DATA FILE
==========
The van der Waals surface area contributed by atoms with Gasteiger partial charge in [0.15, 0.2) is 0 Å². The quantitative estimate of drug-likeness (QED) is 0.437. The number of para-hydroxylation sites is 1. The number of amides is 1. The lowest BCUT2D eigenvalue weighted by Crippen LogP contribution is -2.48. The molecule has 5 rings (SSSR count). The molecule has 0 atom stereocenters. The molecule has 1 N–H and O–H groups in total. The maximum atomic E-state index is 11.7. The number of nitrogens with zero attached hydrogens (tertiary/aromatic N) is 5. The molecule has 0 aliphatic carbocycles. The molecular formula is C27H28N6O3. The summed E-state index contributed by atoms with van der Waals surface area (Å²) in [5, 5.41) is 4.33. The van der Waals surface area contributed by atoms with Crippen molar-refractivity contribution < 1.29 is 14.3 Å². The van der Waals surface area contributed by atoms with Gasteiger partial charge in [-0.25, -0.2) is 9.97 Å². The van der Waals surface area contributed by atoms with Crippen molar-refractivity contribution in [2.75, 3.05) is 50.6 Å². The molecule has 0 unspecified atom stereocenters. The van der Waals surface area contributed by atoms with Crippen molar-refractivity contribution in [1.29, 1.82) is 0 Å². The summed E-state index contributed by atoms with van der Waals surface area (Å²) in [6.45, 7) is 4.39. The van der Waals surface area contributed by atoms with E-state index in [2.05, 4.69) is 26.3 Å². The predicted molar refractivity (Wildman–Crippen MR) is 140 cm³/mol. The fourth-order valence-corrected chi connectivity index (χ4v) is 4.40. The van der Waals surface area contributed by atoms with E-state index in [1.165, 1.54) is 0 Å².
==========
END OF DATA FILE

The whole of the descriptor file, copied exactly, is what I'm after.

The van der Waals surface area contributed by atoms with Gasteiger partial charge in [0.15, 0.2) is 0 Å². The quantitative estimate of drug-likeness (QED) is 0.437. The number of para-hydroxylation sites is 1. The number of amides is 1. The lowest BCUT2D eigenvalue weighted by Crippen LogP contribution is -2.48. The molecule has 5 rings (SSSR count). The molecule has 0 atom stereocenters. The molecule has 1 N–H and O–H groups in total. The maximum atomic E-state index is 11.7. The number of nitrogens with zero attached hydrogens (tertiary/aromatic N) is 5. The molecule has 0 aliphatic carbocycles. The molecular formula is C27H28N6O3. The summed E-state index contributed by atoms with van der Waals surface area (Å²) in [5, 5.41) is 4.33. The van der Waals surface area contributed by atoms with Crippen molar-refractivity contribution < 1.29 is 14.3 Å². The van der Waals surface area contributed by atoms with Gasteiger partial charge in [-0.25, -0.2) is 9.97 Å². The van der Waals surface area contributed by atoms with Crippen molar-refractivity contribution in [2.75, 3.05) is 50.6 Å². The molecule has 0 unspecified atom stereocenters. The van der Waals surface area contributed by atoms with Crippen molar-refractivity contribution in [1.29, 1.82) is 0 Å². The summed E-state index contributed by atoms with van der Waals surface area (Å²) in [6.45, 7) is 4.39. The van der Waals surface area contributed by atoms with E-state index in [2.05, 4.69) is 26.3 Å². The predicted molar refractivity (Wildman–Crippen MR) is 140 cm³/mol. The fourth-order valence-corrected chi connectivity index (χ4v) is 4.40. The van der Waals surface area contributed by atoms with E-state index in [1.165, 1.54) is 0 Å².